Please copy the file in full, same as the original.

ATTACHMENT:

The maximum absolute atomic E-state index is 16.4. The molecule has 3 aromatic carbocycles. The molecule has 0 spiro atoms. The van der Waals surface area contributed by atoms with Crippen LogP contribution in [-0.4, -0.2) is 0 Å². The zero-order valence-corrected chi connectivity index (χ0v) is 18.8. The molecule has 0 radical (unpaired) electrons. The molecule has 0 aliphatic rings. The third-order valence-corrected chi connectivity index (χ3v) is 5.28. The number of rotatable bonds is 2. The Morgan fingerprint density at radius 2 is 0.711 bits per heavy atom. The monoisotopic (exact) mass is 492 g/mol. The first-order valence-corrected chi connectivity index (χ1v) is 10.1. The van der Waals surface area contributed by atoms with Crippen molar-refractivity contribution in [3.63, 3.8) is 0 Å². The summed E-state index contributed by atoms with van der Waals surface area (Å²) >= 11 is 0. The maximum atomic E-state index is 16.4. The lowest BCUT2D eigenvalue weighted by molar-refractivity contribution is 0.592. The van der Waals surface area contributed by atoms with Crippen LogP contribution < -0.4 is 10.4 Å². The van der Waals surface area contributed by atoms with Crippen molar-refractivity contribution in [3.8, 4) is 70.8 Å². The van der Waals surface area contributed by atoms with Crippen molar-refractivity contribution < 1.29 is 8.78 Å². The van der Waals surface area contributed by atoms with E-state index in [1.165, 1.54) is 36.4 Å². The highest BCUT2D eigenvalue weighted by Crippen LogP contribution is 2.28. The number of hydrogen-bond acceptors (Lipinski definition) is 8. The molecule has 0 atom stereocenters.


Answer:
The maximum absolute atomic E-state index is 16.4. The molecule has 3 aromatic carbocycles. The molecule has 0 spiro atoms. The van der Waals surface area contributed by atoms with Crippen LogP contribution in [-0.4, -0.2) is 0 Å². The zero-order valence-corrected chi connectivity index (χ0v) is 18.8. The molecule has 0 radical (unpaired) electrons. The molecule has 0 aliphatic rings. The third-order valence-corrected chi connectivity index (χ3v) is 5.28. The number of rotatable bonds is 2. The Morgan fingerprint density at radius 2 is 0.711 bits per heavy atom. The monoisotopic (exact) mass is 492 g/mol. The first-order valence-corrected chi connectivity index (χ1v) is 10.1. The van der Waals surface area contributed by atoms with Crippen molar-refractivity contribution in [3.63, 3.8) is 0 Å². The summed E-state index contributed by atoms with van der Waals surface area (Å²) >= 11 is 0. The maximum atomic E-state index is 16.4. The lowest BCUT2D eigenvalue weighted by molar-refractivity contribution is 0.592. The van der Waals surface area contributed by atoms with Crippen LogP contribution < -0.4 is 10.4 Å². The van der Waals surface area contributed by atoms with Crippen molar-refractivity contribution in [3.8, 4) is 70.8 Å². The van der Waals surface area contributed by atoms with Crippen molar-refractivity contribution < 1.29 is 8.78 Å². The van der Waals surface area contributed by atoms with E-state index in [1.165, 1.54) is 36.4 Å². The highest BCUT2D eigenvalue weighted by Crippen LogP contribution is 2.28. The number of hydrogen-bond acceptors (Lipinski definition) is 8. The molecule has 0 atom stereocenters.